As alluded to in promoting the podcast with Adnan Virk, it’s been too long since I wrote a typical column. When the curtain goes up on the Stanley Cup Finals, many behind the scenes at Rogers will likely be taking a deep breath. Based on the volume of calls, emails, and various forms of other electronic forms of communications I am getting these days, people within Rogers, mostly on the non- “talent” side are nervous, very nervous. All of this could mean that this could be the final time we see Ron MacLean as the host of Hockey Night in Canada for Rogers Sportsnet as big changes at Rogers are feared by those inside and outside the business.
We hear from people all the time, especially this time of year so that’s not new. What is different this year is the heightened level of concern and deep level of change that many are expecting. The changes I am hearing about don’t necessarily mean that the people we see on TV or hear on the radio are going to change, but everyone else around them seems anxious, and this time with good reason.
In and of itself, the ever-changing consumer landscape and the impact on the audience was a pre-pandemic factor. The world’s shift from cord-cutters to cord-nevers was already being influenced by an aging demographic away from traditional tv consumption and radio. The high cost of the NHL deal is and was a factor pre and now post-pandemic. This year’s Maple Leaf’s failure to advance beyond the first round did not help, nor did the absence of a Canadian franchise in the finals. The pandemic was a factor, but there were other factors present as well, such as inflation, the Ukraine conflict, etc.
The mere existence of any of those factors would be cause for concern among a media organization’s staff. Together and you can imagine the level of concern. However, it is the one factor alone that continues to drive the vast majority of the banter and it is one that many people outside the four walls likely aren’t aware of. It is the proposed Shaw deal that has many insiders worried the most. Sources within Rogers believe that to get the ducks in a row, jobs need to be eliminated at Rogers to accommodate a specific number of bodies that will be coming over from Shaw per the proposed deal terms with Shaw. Similarly, the acquisition contemplates Rogers having to cut costs to assume some of the debt from the deal. Therefore, while people tend to be nervous this time of year, they’re much more so than usual with the contemplated deal out there even though it’s strictly a telco deal and has nothing to do with media itself.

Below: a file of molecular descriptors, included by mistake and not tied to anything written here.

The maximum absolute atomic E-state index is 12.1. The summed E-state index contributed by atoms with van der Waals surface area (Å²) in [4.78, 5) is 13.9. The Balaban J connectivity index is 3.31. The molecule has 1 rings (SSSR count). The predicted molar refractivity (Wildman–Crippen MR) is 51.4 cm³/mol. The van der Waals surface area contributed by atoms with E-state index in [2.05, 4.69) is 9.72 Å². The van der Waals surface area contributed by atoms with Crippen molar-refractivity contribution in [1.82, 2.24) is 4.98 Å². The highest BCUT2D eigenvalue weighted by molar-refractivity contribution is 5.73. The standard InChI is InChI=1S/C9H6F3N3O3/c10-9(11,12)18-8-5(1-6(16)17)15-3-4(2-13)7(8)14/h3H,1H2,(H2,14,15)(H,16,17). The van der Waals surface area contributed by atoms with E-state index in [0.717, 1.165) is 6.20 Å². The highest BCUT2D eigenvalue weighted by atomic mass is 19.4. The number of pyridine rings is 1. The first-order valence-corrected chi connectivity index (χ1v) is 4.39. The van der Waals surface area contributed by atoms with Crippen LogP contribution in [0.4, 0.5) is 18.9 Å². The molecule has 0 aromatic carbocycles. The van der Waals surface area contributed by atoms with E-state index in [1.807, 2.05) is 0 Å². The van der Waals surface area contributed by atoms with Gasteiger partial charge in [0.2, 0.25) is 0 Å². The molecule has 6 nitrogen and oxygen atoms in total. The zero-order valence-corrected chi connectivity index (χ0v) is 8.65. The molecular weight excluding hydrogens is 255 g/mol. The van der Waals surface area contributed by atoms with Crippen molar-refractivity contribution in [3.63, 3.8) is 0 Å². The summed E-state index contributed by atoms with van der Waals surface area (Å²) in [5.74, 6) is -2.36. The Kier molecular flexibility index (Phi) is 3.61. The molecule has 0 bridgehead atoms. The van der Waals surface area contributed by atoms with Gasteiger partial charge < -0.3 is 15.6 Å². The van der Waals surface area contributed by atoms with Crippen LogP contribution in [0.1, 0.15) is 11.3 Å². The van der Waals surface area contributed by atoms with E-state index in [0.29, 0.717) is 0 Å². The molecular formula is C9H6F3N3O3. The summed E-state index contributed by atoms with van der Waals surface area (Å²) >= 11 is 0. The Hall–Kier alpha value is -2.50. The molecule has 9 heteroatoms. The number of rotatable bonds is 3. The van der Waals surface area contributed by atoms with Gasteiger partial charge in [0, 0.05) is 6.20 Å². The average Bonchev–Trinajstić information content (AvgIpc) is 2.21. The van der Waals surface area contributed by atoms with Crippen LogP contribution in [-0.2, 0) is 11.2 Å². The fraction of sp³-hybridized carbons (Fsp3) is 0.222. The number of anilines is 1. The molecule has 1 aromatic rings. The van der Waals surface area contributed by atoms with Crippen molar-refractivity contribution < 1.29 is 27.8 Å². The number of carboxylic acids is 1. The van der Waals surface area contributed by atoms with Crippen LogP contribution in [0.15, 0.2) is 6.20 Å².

Additionally, there is a theory amongst many sources that those brought in under the new(ish) regime believe that the organization is much too top-heavy at the director level. Many managers who typically are very responsive to their teams and staff have gone silent, especially on the topics of the future, budgets, and organizational structure, causing heartburn and concern, furthering the belief that deep change is imminent.
So, what does that mean to the stuff that you care about?
Well, if my sources are to be believed, I think that when the cup is handed to this year’s champion it will be the last time you see Hockey Night the way you’ve seen it this year. There are simply too many people opining that change is imminent to believe it’s just noise. I believe that this is likely Ron MacLean’s last year as the full-time host of Hockey Night in Canada. I believe that the decision to part ways will likely be amicable with Ron’s hosting gig having run its natural course. He survived the Don Cherry ending, carried through the pandemic, and hosted through what feels like a ton of hockey over the last couple of summers. As one insider told me, “Both sides agree it is a good time to call it a day.”
No one will speak on the record right now about this. Nor will anyone provide any concrete insight into who might be hosting should my sense be right that this will be the end of the line for Ron MacLean as host of Hockey Night in Canada. There are certainly those who believe it could be David Amber. However, there are some, I am told within Rogers who believe that the show is in desperate need of a complete overhaul and that it’s just too tired. So who could be hosting should Ron no longer be in the seat is anyone’s guess. What about the others in the studio? Id’ be surprised if there were too many on-air personality changes for no other reason than the mighty dollar.